Caboolture Hospital Emergency physician and lead researcher, Dr Simon Bugden, said the failure rate for IV lines in the first 48 hours was 29-40 per cent in Australia and as high as 90 per cent internationally. an introduction to efficient medical school interview question methods“We found that by using medical skin glue, we could reduce the failure rate to below 17 per cent,” Dr Bugden said. “The glue made IV lines harder to unintentionally remove and was also shown to kill the bacteria that most commonly cause infections. “The other major benefit was patient comfort, with patients in the trial reporting that the glue caused less irritation and they were less worried about the lines falling out. “Doctors place more than 10 million IV lines in Australia each year – and more than 300 million in the US – so reducing the need to replace IV lines will save staff time and free up valuable healthcare resources.” With funding from Queensland Health, EMF awarded a $50,000 grant for the research and patient trials, which ran over several months at Caboolture Hospital in Queensland. The research is currently undergoing a cost-benefit analysis by health economists at Griffith University, with a view to rolling out the new procedure on a wide scale. EMF Chair, Associate Professor Sally McCarthy, said the discovery was an example of how significant healthcare benefits could be achieved by funding front line emergency medicine research. “There has been no improvement to the current procedure of inserting and securing IV lines in several decades, despite the rate of failure,” A/Prof. McCarthy said. “Dr Bugden’s method could be simply and cost-effectively introduced in hospitals worldwide. “EMF is committed to ensuring Australia continues to stay at the forefront of emergency medicine care by funding to dedicated research in this field.” Dr Bugden’s research was recently published in the Annals of Emergency Medicine.
For the original version including any supplementary images or video, visit https://www.eurekalert.org/pub_releases/2016-12/emf-mgi120516.php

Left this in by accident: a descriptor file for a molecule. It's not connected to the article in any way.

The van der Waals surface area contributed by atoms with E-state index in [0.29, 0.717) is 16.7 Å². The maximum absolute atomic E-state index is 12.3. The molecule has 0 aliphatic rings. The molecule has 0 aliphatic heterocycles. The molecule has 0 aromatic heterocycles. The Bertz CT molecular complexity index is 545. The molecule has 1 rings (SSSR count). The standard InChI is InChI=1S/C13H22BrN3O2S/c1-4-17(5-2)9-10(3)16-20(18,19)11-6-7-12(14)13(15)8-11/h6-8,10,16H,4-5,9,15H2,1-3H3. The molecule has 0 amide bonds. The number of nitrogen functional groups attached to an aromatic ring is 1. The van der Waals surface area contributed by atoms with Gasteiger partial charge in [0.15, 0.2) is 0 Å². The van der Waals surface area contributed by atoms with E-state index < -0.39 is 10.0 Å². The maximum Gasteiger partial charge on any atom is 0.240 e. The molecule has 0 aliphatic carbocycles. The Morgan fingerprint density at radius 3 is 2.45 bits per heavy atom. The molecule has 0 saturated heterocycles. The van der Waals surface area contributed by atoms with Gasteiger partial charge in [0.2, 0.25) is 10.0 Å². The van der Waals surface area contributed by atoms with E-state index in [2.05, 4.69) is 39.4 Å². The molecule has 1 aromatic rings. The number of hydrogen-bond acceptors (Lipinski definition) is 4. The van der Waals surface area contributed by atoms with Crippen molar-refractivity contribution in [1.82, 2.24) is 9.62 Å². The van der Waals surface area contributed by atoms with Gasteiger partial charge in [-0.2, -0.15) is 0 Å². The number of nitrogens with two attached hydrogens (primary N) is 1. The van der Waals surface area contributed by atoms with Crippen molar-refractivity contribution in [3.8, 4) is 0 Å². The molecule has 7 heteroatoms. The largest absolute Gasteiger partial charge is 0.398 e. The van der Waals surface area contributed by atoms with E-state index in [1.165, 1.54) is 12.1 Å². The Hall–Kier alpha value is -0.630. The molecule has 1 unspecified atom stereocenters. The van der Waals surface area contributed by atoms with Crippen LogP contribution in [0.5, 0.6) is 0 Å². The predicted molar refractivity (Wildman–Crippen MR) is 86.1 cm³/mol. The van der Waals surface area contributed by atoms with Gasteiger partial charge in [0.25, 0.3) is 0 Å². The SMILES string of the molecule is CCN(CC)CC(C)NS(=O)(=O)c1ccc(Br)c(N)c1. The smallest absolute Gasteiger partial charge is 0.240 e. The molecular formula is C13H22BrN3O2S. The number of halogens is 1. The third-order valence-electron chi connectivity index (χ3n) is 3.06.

There were no finished visual effects, but they remember thinking If this guy can pull this off, itll be amazing. [Edwards laughs] Has your process changed from the days when you were making tiny movies like that? Has having thousands of collaborators on a giant movie forced you to adjust your sensibilities? Obviously, with a film like that, you get a lot of great freedom in that you can be very organic. People would always say, if they were polite about that film, they would say, How did you make something reasonably good with so little money? http://www.buffalos-rufc.com/lukewoodnews/2016/08/07/his-arguments-were-that-the-districts-decision-to-terminate-his-contract-was-not-valid-because-of-the-lack-of-substantial-evidenceI think the opposite is true. How do you make something good with an insane amount of money? Because when theres a lot of pressure riding on something, when you have this really high budget stuff, it could potentially limit you. I found there are a lot of advantages to being on a small budget and having a small crew. You get some very intimate performances and naturalistic cinematography. And then you do a massive Hollywood film and its the other side of the spectrum.
For the original version including any supplementary images or video, visit http://www.slashfilm.com/star-wars-rogue-one-gareth-edwards-interview/
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